It was the first time he’d ridden a bike since he was paralyzed by a spinal cord injury in 2013.
After months of training on a stationary bike, Team MYOLYN’s paraplegic pilot pedaled around the track at the Southwest Rec Center, drawing an immediate crowd of supporters. The scheduled testing of the team’s equipment was the final step of preparation for a premier event coming up next month – the world’s first Cybathlon, an international competition that will promote assistive technologies that help people with disabilities.
The first step was engineering.
MYOLYN’s functional electric stimulation (FES) bicycle was developed at the University of Florida by Ebaugh professor Warren Dixon and his student Matt Bellman in the Nonlinear Robotics and Controls research group.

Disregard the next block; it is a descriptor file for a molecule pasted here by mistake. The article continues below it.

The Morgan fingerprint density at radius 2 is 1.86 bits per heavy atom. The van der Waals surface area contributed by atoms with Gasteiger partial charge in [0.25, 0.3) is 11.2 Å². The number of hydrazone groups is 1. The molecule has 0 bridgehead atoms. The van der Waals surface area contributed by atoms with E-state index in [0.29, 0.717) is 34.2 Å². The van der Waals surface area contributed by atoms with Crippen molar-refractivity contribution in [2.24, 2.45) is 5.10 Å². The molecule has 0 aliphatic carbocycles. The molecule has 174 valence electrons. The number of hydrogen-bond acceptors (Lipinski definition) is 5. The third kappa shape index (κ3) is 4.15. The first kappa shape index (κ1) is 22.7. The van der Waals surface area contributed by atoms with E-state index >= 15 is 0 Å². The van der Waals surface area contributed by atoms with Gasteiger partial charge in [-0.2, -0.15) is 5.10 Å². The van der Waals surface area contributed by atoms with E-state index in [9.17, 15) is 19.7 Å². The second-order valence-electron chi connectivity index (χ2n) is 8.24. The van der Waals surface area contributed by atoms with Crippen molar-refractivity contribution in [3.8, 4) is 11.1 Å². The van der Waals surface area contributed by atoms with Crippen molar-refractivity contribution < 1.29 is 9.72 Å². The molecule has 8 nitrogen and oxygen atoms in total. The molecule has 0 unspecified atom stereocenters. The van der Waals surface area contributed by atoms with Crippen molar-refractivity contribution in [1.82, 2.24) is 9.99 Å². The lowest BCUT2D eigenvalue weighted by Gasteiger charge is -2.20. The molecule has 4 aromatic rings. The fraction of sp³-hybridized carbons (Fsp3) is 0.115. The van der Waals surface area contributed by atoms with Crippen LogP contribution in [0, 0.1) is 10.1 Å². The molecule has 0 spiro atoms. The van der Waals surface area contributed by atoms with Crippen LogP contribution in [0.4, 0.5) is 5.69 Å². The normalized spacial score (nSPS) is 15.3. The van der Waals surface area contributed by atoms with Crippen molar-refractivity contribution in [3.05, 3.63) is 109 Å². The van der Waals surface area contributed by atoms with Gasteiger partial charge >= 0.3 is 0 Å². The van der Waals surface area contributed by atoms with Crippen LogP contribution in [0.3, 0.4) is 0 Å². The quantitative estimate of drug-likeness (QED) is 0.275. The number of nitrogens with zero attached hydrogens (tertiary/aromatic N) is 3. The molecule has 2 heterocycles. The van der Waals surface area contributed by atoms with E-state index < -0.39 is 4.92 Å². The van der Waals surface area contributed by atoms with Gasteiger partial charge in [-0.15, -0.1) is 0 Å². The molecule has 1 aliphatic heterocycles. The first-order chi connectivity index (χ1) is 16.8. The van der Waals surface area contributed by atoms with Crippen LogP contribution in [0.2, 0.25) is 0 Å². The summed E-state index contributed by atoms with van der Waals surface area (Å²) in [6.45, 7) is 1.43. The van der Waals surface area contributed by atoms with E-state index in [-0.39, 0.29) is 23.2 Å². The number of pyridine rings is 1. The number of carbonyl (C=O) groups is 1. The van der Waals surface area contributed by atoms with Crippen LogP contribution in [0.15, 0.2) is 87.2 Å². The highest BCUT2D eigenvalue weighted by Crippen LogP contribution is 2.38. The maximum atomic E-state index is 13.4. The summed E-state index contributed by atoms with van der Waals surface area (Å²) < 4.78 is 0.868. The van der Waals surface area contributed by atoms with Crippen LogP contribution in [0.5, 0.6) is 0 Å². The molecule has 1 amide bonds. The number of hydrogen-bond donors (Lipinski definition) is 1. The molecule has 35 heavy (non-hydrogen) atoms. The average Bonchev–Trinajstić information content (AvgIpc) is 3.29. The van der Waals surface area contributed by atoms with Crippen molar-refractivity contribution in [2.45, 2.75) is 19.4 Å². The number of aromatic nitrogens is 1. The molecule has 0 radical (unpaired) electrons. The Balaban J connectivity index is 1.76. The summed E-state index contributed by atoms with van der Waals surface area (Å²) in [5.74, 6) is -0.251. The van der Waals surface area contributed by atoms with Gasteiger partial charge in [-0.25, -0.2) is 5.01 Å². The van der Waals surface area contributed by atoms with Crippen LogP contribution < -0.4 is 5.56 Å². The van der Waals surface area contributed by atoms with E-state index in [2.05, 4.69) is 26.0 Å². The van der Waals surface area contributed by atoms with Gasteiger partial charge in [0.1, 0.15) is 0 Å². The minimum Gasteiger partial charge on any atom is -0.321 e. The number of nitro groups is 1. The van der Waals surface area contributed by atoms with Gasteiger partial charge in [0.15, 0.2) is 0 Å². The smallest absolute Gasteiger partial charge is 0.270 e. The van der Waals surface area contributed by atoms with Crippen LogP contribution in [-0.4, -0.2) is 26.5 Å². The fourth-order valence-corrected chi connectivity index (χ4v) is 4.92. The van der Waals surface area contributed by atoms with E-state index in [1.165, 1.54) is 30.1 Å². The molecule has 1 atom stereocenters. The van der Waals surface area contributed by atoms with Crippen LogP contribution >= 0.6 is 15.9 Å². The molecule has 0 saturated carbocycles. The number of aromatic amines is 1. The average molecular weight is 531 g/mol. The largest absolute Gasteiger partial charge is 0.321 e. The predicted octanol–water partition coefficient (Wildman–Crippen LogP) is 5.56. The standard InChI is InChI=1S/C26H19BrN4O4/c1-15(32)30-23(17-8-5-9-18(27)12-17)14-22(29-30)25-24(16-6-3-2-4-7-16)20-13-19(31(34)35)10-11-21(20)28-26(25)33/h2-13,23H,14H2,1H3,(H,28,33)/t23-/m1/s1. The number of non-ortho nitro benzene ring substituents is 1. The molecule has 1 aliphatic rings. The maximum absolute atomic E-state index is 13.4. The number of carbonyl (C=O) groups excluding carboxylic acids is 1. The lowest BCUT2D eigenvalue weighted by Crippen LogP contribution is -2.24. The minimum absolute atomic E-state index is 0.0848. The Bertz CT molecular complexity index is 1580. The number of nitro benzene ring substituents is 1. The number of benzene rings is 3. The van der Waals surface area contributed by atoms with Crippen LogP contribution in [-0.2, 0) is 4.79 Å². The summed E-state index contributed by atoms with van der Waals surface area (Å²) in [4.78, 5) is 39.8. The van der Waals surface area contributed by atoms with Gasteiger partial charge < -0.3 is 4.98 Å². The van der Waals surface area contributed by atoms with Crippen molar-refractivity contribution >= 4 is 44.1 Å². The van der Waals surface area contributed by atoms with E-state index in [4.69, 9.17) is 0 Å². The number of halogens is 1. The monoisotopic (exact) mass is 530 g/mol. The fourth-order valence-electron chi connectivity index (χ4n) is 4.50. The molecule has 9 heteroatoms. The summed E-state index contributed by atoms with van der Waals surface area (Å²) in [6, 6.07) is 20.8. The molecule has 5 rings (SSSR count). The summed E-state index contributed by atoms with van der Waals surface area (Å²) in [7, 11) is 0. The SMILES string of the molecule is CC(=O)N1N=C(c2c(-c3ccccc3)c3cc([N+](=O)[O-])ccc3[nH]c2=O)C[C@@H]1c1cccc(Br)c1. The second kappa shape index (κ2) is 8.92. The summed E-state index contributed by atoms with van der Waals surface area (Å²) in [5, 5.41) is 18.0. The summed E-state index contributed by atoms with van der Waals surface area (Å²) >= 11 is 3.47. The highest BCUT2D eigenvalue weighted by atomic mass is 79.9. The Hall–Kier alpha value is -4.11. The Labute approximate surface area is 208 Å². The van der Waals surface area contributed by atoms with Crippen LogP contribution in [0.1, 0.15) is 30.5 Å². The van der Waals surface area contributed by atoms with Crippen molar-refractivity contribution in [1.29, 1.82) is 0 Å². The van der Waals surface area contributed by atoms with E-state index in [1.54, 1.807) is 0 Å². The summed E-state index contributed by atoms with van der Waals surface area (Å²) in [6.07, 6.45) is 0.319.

After earning his Ph.D. in mechanical engineering, Bellman leased the rights to the technology from UF and formed MYOLYN, a company that creates custom rehabilitation equipment for people who have had spinal cord injuries or disorders. MYOLYN’s FES bicycle allows someone without volitional control of their muscles to exercise their muscles, by stimulating peripheral nerves. This can reverse atrophy; reduce spasticity; increase strength, blood flow, range of motion and bone density; and improve cardiovascular health. The technology is transforming physical therapy solutions for people with spinal cord injuries and disorders.